Recently, people’s homes on Facebook have been buzzing about GMOs. So what you read about GMOs is true? Already believable? Because of the issue of “putting it in the mouth”, the Macrobiotic Kitchen would like to contribute a little effort to synthesize knowledge about GMOs. This article is translated word by word from reputable sources, so before you throw stones, please read it all and see the source; Also look forward to reading Part 2 of this post.

Viewing: What is genetically modified food

What are GMOs?

GMO = Genetically Modified Organism = Genetically Modified Organism (SV) = Organism (SV) whose DNA has been altered in an unnatural way (such as mating or natural pollination).

This BDG (CN) technology allows individual genes to be transferred from one organism to another, even between unrelated species.

Other names for BDG (CN) technology: modern biotechnology, gene technology (CN gene), recombinant DNA technology (CN recombinant DNA), genetic engineering.

Why GM Foods – Genetically Modified Foods (BDG)?

They are developed and marketed by what is “considered” benefit to the Producer or the Consumer. It mean:

– Cheap products;

More benefits (higher tolerance or nutritional value).

BDG seed developers expect Producers to adopt them, and focus on innovations that directly benefit Farmers and the Food Industry at large.

In addition to the reasons given by WHO, the following reasons are given by the International Food and Agriculture Organization FAO:

– Minimize the risk of crop failure;

– More nutritious food: by adding the gene in charge of nutrition, such as adding vitamin A to the “Golden Rice” variety;

– Animals that produce more: eg inserting more genes to produce more milk for cows;

– There is more food on 1 piece of land;

– Can reduce the impact of food production & processing industry: GMOs need less pesticides, less harmful chemicals;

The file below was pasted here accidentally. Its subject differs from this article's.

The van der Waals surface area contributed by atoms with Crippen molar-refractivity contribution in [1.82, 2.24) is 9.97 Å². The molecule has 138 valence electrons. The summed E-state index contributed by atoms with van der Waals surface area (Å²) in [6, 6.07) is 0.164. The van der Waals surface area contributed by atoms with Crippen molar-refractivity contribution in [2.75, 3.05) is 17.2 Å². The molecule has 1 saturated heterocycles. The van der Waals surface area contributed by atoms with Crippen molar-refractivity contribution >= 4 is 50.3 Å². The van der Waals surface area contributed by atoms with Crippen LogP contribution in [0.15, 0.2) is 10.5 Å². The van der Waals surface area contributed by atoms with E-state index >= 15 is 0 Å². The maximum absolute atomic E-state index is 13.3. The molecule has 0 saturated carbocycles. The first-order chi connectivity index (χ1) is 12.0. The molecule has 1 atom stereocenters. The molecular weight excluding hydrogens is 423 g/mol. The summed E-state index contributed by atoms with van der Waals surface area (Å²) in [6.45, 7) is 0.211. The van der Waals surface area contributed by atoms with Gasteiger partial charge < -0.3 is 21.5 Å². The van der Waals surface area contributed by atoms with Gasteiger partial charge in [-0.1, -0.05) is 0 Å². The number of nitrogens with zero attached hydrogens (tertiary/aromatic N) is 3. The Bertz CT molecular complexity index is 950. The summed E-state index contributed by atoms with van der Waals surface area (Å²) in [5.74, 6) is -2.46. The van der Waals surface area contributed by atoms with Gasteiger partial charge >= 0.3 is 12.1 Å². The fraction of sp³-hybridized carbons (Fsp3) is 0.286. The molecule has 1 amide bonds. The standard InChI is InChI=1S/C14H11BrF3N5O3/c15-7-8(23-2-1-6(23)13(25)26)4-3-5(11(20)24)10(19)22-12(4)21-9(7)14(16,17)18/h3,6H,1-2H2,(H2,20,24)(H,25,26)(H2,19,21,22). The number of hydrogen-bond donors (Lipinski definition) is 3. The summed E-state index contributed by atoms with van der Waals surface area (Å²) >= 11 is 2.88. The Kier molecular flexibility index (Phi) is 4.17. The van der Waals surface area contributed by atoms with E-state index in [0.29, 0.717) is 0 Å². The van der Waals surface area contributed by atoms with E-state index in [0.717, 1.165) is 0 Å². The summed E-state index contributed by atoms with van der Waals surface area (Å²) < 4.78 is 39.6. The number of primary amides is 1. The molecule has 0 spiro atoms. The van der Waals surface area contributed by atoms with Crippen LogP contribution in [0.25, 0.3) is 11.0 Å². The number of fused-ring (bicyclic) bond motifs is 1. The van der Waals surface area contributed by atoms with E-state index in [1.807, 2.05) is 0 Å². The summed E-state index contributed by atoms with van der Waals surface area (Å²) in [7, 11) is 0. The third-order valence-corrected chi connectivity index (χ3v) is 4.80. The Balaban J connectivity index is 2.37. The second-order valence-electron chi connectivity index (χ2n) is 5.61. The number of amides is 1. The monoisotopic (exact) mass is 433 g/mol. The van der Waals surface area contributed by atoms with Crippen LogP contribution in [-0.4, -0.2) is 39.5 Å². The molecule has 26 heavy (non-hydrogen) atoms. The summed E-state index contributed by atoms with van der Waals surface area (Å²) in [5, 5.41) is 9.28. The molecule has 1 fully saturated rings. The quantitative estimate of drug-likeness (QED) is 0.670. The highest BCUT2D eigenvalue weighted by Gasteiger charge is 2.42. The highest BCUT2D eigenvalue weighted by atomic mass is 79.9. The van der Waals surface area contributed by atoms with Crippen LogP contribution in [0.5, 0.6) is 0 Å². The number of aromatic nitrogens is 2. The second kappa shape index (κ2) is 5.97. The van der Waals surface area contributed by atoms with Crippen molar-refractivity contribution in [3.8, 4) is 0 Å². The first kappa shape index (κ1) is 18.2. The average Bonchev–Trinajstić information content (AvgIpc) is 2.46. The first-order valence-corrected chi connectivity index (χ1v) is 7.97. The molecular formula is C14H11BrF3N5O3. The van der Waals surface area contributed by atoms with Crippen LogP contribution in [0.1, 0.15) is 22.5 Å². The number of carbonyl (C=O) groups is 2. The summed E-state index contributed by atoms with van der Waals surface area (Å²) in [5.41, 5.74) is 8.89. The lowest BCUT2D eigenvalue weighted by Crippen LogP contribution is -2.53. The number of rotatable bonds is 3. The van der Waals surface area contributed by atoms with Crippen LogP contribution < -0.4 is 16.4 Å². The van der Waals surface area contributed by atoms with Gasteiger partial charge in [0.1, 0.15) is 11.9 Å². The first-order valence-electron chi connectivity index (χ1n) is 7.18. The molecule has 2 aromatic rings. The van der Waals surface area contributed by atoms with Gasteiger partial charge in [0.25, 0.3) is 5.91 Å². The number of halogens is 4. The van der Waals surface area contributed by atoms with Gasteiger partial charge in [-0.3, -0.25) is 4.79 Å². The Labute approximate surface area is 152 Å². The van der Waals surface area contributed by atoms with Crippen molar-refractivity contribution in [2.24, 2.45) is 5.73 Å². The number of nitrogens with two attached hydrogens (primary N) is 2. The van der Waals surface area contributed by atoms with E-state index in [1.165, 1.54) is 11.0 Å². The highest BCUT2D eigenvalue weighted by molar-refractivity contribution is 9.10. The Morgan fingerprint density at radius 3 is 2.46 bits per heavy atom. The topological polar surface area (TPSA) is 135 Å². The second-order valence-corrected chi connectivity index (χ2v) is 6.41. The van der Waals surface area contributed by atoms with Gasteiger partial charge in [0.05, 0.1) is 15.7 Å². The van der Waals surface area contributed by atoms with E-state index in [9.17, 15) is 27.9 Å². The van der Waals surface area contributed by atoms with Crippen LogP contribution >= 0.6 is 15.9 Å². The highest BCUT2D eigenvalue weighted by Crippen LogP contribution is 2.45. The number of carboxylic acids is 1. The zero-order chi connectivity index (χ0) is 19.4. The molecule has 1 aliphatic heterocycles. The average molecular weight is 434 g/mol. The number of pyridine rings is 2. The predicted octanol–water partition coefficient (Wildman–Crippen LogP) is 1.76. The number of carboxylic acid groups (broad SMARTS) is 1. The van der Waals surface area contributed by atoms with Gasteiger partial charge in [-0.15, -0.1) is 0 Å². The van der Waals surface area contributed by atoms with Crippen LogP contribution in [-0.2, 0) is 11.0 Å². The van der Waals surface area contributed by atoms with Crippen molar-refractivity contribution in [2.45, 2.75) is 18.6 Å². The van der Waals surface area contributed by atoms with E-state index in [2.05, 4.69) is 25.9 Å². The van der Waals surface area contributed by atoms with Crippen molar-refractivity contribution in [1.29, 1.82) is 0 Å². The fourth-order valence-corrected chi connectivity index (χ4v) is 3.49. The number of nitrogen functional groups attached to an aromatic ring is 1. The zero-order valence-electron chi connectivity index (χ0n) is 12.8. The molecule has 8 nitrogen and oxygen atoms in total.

– Reuse of less fertile soil: There may be varieties of plants that can withstand drought or soil that is too salty. Thereby it is also possible to make the land fertile again;

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– Longer shelf life: BDG food spoils after a longer time than usual;

– Natural fuel: made from the part of organisms that do not need to be used by burning or incubating gas;

– Researching diseases through genetic code;

– Create crops that can contain vaccines, proteins and other medicinal products. This process is called “pharming” (a combination of “farming” – farming and “pharmacy” – medicine);

– Identify allergy genes and eliminate them.

How are BDG foods made?

GMO production process

Pest-resistant BDG seeds were created by incorporating the genetic code for toxin production from the bacterium Bt (Bacillus thuringiensis). This toxin is now used as a common insecticide, and is safe for human use. These seeds produce toxins as mentioned, and therefore use less pesticides in certain cases, like when there are too many pests.

Anti-virus and anti-weed BDG seeds are also produced using the same method, just with a different genetic code.

Regular Food VS BDG Food

Different breeding and breeding methods.

– Conventional food= Non-GMO seedlings and still using pesticides and herbicides.

Before BDG, many new types of organisms were created using many other traditional methods, and the properties of organisms were changed in both positive and negative ways. Most local governments do not test the safety of products made with these traditional PPs.

– For BDG City: Most local governments require rigorous testing of the impact of BDG organisms and foods on Human Health & the Environment.

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TP BDG’s safety inspection process focuses on:

(a) Direct health effects (toxins)